I'm going to go against the general trend and share an experience that shows what UML can do today, and what some future version of UML (or another modeling approach) could be.
First a bit of history.
Way back when, people programmed computers in assembly (not going ALL the way back here). Then along came higher level languages like C and Basic. Programmers that were very good in assembly argued that you can't fully express everything the processor is capable of doing (in an optimized manner) in a higher level language. In fact, they were right. Some things were much less optimal from a memory and performance perspective in higher level languages because you could not fully control the instructions issued to the processor.
The thing is, higher level languages provided a much more abstract form of expression. So, they caught on and after a while, people didn't really care that you could not fully control every aspect of the processor because the developers were so much more productive (Moore's Law also helped).
Similar rounds happened with object oriented languages, and again with managed languages. Each time, a higher level of abstraction became available and eventually won out because it was more efficient to use as a developer. In fact, generally inefficiencies in the higher levels of expression disappear as compilers become better and optimization techniques improve.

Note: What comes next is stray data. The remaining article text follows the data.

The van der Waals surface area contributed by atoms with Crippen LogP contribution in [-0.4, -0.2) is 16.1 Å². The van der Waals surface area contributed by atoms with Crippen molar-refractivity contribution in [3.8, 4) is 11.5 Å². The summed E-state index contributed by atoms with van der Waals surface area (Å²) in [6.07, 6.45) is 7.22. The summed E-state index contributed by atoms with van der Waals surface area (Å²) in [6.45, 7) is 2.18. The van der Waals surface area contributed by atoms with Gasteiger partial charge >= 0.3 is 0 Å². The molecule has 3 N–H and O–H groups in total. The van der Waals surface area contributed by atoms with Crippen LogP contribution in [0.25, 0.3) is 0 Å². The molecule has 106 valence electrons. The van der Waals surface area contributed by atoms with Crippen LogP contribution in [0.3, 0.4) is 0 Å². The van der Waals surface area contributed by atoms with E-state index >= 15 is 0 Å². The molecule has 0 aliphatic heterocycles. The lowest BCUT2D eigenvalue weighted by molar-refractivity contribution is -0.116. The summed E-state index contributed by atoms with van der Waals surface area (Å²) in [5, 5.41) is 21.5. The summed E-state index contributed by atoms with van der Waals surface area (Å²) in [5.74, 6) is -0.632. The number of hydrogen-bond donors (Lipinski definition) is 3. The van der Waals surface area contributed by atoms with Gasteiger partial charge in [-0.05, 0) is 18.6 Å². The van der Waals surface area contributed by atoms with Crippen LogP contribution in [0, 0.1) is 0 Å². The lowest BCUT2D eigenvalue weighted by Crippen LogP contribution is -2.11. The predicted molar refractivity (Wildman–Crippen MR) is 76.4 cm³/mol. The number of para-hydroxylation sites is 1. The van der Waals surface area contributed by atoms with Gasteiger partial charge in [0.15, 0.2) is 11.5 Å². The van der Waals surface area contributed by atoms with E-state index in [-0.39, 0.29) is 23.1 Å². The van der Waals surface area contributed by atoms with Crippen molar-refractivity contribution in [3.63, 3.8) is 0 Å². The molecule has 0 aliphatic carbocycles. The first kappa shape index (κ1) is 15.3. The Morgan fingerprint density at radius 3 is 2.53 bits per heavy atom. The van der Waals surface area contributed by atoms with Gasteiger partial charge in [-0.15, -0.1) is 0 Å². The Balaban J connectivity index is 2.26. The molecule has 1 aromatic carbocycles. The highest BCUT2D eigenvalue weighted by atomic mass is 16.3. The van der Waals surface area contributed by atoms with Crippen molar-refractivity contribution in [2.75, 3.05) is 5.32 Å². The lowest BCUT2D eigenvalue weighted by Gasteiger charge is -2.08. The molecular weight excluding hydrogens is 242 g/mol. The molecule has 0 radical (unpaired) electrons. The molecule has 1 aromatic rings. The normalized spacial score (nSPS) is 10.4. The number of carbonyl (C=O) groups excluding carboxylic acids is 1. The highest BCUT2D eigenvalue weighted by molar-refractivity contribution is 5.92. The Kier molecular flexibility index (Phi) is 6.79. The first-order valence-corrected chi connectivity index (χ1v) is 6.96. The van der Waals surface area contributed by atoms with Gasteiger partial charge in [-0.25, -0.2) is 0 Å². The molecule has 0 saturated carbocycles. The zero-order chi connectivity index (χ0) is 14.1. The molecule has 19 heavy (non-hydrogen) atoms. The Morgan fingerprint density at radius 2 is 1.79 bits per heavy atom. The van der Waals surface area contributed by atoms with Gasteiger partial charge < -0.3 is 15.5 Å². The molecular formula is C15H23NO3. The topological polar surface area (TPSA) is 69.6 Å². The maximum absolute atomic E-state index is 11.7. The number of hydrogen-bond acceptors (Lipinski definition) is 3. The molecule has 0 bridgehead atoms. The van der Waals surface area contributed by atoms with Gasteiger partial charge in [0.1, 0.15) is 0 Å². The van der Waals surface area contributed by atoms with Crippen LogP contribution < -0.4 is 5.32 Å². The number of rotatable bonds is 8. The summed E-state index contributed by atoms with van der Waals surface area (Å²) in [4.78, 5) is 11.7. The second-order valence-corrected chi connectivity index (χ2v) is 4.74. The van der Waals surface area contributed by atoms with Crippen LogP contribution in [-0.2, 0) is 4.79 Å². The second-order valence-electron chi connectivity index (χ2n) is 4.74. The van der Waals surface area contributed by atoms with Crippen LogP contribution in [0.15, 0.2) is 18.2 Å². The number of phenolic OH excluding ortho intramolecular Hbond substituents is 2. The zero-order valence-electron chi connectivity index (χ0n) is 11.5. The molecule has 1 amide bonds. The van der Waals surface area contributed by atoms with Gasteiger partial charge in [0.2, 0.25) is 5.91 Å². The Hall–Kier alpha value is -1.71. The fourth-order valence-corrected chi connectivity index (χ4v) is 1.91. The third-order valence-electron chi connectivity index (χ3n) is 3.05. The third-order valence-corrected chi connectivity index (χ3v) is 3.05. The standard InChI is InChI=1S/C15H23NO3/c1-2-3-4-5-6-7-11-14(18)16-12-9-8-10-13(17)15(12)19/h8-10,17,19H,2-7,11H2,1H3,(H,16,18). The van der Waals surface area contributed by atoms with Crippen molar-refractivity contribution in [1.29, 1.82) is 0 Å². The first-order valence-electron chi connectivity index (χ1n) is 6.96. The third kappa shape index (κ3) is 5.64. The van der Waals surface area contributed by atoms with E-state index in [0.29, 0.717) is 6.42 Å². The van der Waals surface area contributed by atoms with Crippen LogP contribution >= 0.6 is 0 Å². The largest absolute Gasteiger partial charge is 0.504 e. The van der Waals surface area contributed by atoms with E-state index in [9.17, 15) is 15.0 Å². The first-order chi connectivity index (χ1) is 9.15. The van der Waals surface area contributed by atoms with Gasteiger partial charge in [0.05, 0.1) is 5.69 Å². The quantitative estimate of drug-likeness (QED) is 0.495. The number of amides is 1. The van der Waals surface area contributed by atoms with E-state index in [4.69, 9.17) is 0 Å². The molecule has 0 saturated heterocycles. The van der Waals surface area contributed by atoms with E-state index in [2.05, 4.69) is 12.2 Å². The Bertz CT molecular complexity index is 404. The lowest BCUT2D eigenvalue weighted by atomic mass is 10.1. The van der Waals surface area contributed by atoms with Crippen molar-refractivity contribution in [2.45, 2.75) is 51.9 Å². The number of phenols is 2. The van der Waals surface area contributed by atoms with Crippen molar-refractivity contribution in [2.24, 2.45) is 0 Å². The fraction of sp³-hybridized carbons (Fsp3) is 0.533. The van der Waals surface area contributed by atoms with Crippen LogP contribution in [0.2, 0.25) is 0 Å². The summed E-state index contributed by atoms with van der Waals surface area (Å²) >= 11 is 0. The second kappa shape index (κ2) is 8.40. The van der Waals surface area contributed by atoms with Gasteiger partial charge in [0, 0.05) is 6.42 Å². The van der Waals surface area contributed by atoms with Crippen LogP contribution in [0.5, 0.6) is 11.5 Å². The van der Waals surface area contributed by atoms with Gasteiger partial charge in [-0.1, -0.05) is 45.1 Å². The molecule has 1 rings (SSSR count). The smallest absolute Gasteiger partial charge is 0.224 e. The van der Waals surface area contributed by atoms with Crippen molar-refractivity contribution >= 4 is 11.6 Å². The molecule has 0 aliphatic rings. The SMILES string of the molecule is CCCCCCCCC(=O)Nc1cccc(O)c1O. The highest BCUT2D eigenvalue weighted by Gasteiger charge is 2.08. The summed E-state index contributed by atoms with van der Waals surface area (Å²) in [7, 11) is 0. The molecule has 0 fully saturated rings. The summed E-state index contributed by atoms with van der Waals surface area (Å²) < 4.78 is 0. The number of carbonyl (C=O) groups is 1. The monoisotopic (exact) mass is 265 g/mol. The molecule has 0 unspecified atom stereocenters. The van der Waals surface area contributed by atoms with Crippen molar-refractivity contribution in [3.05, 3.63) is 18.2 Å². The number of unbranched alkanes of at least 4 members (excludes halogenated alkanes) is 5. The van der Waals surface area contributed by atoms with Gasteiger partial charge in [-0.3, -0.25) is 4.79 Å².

Model driven development is a higher level of expression. You cannot fully represent any code you could write in, say, C# or Java. Especially not out of the box. However, it is possible to generate a very substantial portion of an application directly from a UML model.
I led the UML-based code generation effort for several rather large projects. In many cases, we could generate 30% to 60% of the entire source code of the (real life, enterprise-class) applications. And that's just with a small team writing generators for a particular domain. Eventually, an entire industry will be behind tools to generate more and more of real-life application from models.
That is the next step in the natural evolution we have seen in our industry time and time again, ever since the first assembly codes abstracted opcodes (there was probably something before that, but that was before my time).